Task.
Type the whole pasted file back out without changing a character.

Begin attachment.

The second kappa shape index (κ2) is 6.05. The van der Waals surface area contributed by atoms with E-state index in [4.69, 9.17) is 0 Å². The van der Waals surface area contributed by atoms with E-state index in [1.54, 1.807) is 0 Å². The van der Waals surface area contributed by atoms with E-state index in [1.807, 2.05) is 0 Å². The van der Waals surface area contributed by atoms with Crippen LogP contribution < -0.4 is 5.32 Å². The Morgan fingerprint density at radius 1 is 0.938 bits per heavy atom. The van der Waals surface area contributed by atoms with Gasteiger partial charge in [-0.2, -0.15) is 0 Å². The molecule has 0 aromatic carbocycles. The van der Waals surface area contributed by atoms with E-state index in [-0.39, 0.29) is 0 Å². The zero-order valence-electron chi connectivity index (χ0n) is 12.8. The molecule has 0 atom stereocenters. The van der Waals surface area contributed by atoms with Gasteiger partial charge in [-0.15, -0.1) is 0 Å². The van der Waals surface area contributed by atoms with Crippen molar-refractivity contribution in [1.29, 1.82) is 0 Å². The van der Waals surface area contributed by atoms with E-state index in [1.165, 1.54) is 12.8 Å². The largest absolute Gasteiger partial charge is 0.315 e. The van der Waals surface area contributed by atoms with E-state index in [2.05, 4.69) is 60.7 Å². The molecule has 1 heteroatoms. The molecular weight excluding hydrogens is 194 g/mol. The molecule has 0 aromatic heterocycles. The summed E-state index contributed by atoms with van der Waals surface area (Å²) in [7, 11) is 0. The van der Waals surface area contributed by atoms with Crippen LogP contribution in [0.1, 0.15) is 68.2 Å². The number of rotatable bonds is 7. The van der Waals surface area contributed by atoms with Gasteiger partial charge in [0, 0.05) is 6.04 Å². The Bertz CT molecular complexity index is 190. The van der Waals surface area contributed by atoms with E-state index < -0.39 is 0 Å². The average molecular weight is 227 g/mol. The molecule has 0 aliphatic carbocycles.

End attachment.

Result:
The second kappa shape index (κ2) is 6.05. The van der Waals surface area contributed by atoms with E-state index in [4.69, 9.17) is 0 Å². The van der Waals surface area contributed by atoms with E-state index in [1.54, 1.807) is 0 Å². The van der Waals surface area contributed by atoms with E-state index in [1.807, 2.05) is 0 Å². The van der Waals surface area contributed by atoms with Crippen LogP contribution < -0.4 is 5.32 Å². The Morgan fingerprint density at radius 1 is 0.938 bits per heavy atom. The van der Waals surface area contributed by atoms with Gasteiger partial charge in [-0.2, -0.15) is 0 Å². The molecule has 0 aromatic carbocycles. The van der Waals surface area contributed by atoms with E-state index in [-0.39, 0.29) is 0 Å². The zero-order valence-electron chi connectivity index (χ0n) is 12.8. The molecule has 0 atom stereocenters. The van der Waals surface area contributed by atoms with Gasteiger partial charge in [-0.15, -0.1) is 0 Å². The van der Waals surface area contributed by atoms with Crippen molar-refractivity contribution in [1.29, 1.82) is 0 Å². The van der Waals surface area contributed by atoms with E-state index in [1.165, 1.54) is 12.8 Å². The largest absolute Gasteiger partial charge is 0.315 e. The van der Waals surface area contributed by atoms with E-state index in [2.05, 4.69) is 60.7 Å². The molecule has 1 heteroatoms. The molecular weight excluding hydrogens is 194 g/mol. The molecule has 0 aromatic heterocycles. The summed E-state index contributed by atoms with van der Waals surface area (Å²) in [7, 11) is 0. The van der Waals surface area contributed by atoms with Crippen LogP contribution in [0.1, 0.15) is 68.2 Å². The number of rotatable bonds is 7. The van der Waals surface area contributed by atoms with Gasteiger partial charge in [0, 0.05) is 6.04 Å². The Bertz CT molecular complexity index is 190. The van der Waals surface area contributed by atoms with E-state index < -0.39 is 0 Å². The average molecular weight is 227 g/mol. The molecule has 0 aliphatic carbocycles.